The Gabriola Arts Council’s Cultivate Festival is back for its second year.
In 2018 the arts council created Cultivate by combining its theatre and music festivals into a single entity. GAC program director Mitch Miyagawa said the goal with Cultivate was to “make this a true multi-arts festival.”
“We had really great turnout and this year we’re taking what we learned and bringing the theatre and the music even closer together,” he said. “So we’re really hoping that there will be even more crossover this year between people that want to go to theatre and people who want to go to music and people who want to do it all.”
Cultivate kicks off at Gabriola Commons on the evening of Aug. 30 and continues through Aug. 31 and Sept. 1. Miyagawa said this year organizers are aiming for an integrated “village experience,” with all performances, artists and vendors in closer proximity.
“The intention this year is to really make it an all-ages, all-generations festival,” Miyagawa said. “So we’ve really tried to program for different groups and tried to bring them together in a multigenerational festival.”
Miyagawa said an effort was made to showcase more diverse and innovative theatre. This year multiple productions make use of music, puppets, masks and projections and one play has only a single word’s worth of spoken dialogue.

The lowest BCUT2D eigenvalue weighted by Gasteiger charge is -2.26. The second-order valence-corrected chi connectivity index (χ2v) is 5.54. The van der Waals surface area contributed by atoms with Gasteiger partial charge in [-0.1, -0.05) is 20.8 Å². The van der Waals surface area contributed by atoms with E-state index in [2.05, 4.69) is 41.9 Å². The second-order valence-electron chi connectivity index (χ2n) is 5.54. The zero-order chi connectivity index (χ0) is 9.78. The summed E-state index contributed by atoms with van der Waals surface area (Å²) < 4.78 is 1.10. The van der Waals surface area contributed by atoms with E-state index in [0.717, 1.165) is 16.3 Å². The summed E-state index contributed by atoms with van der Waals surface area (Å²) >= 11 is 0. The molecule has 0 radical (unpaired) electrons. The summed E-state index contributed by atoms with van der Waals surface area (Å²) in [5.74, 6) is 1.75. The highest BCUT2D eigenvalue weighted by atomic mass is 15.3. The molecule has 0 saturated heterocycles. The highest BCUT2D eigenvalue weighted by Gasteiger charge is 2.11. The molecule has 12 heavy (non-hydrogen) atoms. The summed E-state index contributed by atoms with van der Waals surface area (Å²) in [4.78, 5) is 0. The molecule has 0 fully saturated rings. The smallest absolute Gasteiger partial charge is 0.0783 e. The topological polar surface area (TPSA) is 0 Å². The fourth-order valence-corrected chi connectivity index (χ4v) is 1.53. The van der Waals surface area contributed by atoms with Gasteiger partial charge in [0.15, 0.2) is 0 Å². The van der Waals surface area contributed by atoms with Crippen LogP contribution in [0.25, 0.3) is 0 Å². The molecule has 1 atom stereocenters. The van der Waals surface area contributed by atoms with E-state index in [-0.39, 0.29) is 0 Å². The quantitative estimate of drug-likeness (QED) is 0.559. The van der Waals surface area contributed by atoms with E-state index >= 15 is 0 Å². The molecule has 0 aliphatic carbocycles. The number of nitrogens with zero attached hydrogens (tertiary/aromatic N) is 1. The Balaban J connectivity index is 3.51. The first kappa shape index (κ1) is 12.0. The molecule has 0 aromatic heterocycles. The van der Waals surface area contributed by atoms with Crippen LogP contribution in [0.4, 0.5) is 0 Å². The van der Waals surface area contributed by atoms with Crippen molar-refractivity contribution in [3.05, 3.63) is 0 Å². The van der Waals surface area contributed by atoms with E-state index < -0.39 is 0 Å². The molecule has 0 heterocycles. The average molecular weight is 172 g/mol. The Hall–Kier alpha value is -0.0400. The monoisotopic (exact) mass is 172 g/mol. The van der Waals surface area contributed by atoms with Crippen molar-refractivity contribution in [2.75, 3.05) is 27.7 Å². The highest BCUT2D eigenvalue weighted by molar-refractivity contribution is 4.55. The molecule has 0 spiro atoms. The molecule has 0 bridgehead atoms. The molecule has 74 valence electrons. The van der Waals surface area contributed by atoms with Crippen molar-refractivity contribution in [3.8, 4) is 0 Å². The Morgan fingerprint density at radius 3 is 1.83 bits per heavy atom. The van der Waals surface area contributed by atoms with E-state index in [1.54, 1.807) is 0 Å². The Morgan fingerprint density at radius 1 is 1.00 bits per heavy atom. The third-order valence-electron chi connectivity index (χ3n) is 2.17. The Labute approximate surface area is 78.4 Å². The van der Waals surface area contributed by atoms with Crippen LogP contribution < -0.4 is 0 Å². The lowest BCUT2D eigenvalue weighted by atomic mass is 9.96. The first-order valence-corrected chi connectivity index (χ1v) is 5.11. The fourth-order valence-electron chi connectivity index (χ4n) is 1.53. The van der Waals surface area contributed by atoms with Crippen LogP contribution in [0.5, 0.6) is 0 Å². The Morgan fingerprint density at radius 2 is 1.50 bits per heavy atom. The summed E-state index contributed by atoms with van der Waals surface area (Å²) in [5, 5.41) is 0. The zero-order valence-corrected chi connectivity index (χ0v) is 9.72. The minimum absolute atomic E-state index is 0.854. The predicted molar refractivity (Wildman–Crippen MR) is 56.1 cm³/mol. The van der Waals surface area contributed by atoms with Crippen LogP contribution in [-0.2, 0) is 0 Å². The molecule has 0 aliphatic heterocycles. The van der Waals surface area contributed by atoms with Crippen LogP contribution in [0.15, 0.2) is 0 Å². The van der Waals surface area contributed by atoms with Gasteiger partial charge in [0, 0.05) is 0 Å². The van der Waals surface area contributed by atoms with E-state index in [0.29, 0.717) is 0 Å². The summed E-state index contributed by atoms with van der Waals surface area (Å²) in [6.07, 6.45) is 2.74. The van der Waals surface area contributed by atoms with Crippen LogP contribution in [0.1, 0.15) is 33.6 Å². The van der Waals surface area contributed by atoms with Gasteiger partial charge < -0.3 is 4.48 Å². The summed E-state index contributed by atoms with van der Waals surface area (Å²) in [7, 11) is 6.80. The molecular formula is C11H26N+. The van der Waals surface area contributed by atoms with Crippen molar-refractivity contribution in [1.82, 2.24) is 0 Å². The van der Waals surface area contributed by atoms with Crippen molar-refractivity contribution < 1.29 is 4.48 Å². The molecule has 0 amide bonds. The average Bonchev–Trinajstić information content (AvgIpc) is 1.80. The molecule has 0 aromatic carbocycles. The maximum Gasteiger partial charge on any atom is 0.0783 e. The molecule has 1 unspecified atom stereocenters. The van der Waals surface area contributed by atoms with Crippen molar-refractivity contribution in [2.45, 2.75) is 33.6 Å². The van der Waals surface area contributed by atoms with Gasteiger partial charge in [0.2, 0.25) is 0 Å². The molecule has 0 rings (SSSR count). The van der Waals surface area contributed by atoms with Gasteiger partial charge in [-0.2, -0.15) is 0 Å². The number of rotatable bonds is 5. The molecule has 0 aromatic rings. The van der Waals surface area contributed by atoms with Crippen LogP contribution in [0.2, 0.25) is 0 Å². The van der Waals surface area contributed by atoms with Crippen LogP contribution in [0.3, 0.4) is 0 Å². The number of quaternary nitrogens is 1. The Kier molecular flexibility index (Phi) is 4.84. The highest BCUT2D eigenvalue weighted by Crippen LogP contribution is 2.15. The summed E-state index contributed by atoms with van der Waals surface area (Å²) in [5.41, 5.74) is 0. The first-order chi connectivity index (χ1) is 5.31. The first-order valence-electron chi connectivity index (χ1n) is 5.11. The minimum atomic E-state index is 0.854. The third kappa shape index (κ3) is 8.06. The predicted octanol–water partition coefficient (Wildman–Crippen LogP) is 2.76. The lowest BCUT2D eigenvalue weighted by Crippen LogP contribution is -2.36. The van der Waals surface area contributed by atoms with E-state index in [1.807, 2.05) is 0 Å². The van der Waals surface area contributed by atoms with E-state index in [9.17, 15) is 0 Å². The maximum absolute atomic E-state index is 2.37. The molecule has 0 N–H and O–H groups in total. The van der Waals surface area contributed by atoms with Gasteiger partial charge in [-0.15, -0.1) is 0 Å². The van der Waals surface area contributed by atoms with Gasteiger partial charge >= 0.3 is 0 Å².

John Aitken didn’t speak until he was 18 years old, and still isn’t quite sure why. In The Gift: Transformation, the Coast Salish performer expresses the story of his traumatic childhood entirely nonverbally, accompanied by Mi’kmaq theatre artist Shelley MacDonald.
When Aitken started working on The Gift he said “I was thinking at the time that I’d done all my healing … but then when we had got into creating it, it was quite clear that I hadn’t.”
Aitken’s mother died when he was seven years old and he was placed in government care after his abusive father died when he was 13.
In The Gift, communication is done through movement and sound, including stomping, drumming, singing and heavy breathing.
The only spoken word in the performance, “hello,” comes from Aitken’s memories of social workers visiting and knocking on his door. He said because there is no dialogue, he feels a responsibility to hold a discussion with the audience after the show to “fill in the blanks.”
“The reason I keep doing it is because of the feedback that I get in the talkbacks, just about how it is a healing piece and how it is about celebration,” Aitken said. “And that’s what this is about: You can go through something like this and come out at the end.”
WHAT’S ON … Cultivate takes place at the Gabriola Commons, 675 North Rd., on Aug. 30, 31 and Sept. 1. Click here for a full schedule of events and ticket options. Early bird pricing available until July 31.